Sonification of particle systems via de Broglie's Hypothesis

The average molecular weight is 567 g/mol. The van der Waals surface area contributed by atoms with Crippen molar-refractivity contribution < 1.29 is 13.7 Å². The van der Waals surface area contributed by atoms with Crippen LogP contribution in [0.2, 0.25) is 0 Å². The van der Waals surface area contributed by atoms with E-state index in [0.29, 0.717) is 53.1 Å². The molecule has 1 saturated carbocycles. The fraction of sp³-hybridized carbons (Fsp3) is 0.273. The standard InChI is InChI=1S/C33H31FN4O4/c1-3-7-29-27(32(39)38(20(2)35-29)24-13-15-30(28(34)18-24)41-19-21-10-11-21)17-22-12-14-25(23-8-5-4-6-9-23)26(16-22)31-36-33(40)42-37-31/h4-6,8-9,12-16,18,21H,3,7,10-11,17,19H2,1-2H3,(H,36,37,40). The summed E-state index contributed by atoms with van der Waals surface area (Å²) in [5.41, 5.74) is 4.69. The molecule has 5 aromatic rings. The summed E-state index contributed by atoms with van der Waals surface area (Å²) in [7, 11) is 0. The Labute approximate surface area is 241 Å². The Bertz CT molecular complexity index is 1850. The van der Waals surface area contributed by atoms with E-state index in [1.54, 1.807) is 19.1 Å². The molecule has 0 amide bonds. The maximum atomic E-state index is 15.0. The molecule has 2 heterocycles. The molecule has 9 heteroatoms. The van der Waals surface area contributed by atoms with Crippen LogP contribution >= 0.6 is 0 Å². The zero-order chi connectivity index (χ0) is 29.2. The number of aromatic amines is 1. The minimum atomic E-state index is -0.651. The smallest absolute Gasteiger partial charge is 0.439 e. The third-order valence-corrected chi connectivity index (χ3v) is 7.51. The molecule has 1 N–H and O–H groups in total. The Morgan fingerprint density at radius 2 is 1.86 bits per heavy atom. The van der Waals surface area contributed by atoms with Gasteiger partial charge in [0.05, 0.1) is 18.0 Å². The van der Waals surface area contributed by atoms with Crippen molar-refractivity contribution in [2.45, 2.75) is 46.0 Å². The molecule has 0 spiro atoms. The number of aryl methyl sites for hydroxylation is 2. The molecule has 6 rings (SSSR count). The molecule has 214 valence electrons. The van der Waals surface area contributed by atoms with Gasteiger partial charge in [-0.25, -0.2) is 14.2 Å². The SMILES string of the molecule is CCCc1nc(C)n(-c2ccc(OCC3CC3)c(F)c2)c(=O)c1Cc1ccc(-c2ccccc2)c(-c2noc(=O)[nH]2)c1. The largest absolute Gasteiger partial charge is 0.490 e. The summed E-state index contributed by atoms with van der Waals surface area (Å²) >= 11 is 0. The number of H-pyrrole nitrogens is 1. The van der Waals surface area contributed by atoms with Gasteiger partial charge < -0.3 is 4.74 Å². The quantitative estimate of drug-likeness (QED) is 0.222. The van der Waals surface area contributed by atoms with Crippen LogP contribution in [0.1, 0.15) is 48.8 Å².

Quantum mechanics states a particle can behave as either a particle or a wave. Thus systems of particles might be likened to a complex superposition of dynamic waves. Motivated by this, the author develops methods for the sonification of particle systems in a logical manner. Many systems and physical phenomena have thus far been simulated, producing a wide range of unique sonic events. The applications that have been explored are for algorithmic sound synthesis and music composition. Of critical importance is addressing the issue of latencies, caused by large complex numerical operations at audio sampling rates. This becomes painfully clear when particles interact with each other. Further applications of this system include scientific sonification, with an appropriate integration of psychoacoustic principles; creating an application for physics and music students to extend and enrich their comprehension of both topics; and inspiring philosophical dialogue regarding the similarities, intersections, and interdependence of Art and Science. Future work aims to produce a real-time application for simulated and real systems, and a deeper integration of quantum mechanics into these techniques.